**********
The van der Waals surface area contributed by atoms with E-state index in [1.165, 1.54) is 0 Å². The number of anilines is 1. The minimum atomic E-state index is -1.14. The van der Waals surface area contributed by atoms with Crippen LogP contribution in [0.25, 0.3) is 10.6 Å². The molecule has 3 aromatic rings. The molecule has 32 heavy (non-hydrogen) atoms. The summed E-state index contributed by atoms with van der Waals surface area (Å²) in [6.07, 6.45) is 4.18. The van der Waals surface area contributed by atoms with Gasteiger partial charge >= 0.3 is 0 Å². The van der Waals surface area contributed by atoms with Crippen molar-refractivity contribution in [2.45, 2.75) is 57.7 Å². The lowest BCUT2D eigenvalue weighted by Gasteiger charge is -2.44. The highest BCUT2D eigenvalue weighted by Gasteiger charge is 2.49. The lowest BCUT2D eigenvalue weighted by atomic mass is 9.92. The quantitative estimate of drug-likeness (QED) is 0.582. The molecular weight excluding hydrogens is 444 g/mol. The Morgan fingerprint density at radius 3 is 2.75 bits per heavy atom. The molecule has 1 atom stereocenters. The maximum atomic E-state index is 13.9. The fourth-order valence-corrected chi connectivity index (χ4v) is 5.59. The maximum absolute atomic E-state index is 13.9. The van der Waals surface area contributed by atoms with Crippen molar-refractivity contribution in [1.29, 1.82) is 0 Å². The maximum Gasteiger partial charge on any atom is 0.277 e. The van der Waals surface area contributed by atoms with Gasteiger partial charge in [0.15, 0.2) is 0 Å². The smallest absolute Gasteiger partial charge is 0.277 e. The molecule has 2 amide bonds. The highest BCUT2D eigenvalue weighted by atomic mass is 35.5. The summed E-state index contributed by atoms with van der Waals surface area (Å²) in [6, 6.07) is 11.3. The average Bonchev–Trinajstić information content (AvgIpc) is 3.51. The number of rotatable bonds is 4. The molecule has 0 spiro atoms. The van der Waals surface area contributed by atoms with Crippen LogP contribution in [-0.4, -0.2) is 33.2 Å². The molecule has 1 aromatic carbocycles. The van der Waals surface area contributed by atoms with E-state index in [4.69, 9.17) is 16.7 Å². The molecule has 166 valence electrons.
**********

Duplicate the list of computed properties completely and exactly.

The van der Waals surface area contributed by atoms with E-state index in [1.165, 1.54) is 0 Å². The number of anilines is 1. The minimum atomic E-state index is -1.14. The van der Waals surface area contributed by atoms with Crippen LogP contribution in [0.25, 0.3) is 10.6 Å². The molecule has 3 aromatic rings. The molecule has 32 heavy (non-hydrogen) atoms. The summed E-state index contributed by atoms with van der Waals surface area (Å²) in [6.07, 6.45) is 4.18. The van der Waals surface area contributed by atoms with Gasteiger partial charge >= 0.3 is 0 Å². The van der Waals surface area contributed by atoms with Crippen molar-refractivity contribution in [2.45, 2.75) is 57.7 Å². The lowest BCUT2D eigenvalue weighted by Gasteiger charge is -2.44. The highest BCUT2D eigenvalue weighted by Gasteiger charge is 2.49. The lowest BCUT2D eigenvalue weighted by atomic mass is 9.92. The quantitative estimate of drug-likeness (QED) is 0.582. The molecular weight excluding hydrogens is 444 g/mol. The Morgan fingerprint density at radius 3 is 2.75 bits per heavy atom. The molecule has 1 atom stereocenters. The maximum atomic E-state index is 13.9. The fourth-order valence-corrected chi connectivity index (χ4v) is 5.59. The maximum absolute atomic E-state index is 13.9. The van der Waals surface area contributed by atoms with Crippen molar-refractivity contribution in [1.29, 1.82) is 0 Å². The maximum Gasteiger partial charge on any atom is 0.277 e. The van der Waals surface area contributed by atoms with Gasteiger partial charge in [0.15, 0.2) is 0 Å². The smallest absolute Gasteiger partial charge is 0.277 e. The molecule has 2 amide bonds. The highest BCUT2D eigenvalue weighted by atomic mass is 35.5. The summed E-state index contributed by atoms with van der Waals surface area (Å²) in [6, 6.07) is 11.3. The average Bonchev–Trinajstić information content (AvgIpc) is 3.51. The number of rotatable bonds is 4. The molecule has 0 spiro atoms. The van der Waals surface area contributed by atoms with Crippen LogP contribution in [-0.4, -0.2) is 33.2 Å². The molecule has 1 aromatic carbocycles. The van der Waals surface area contributed by atoms with E-state index in [4.69, 9.17) is 16.7 Å². The molecule has 166 valence electrons.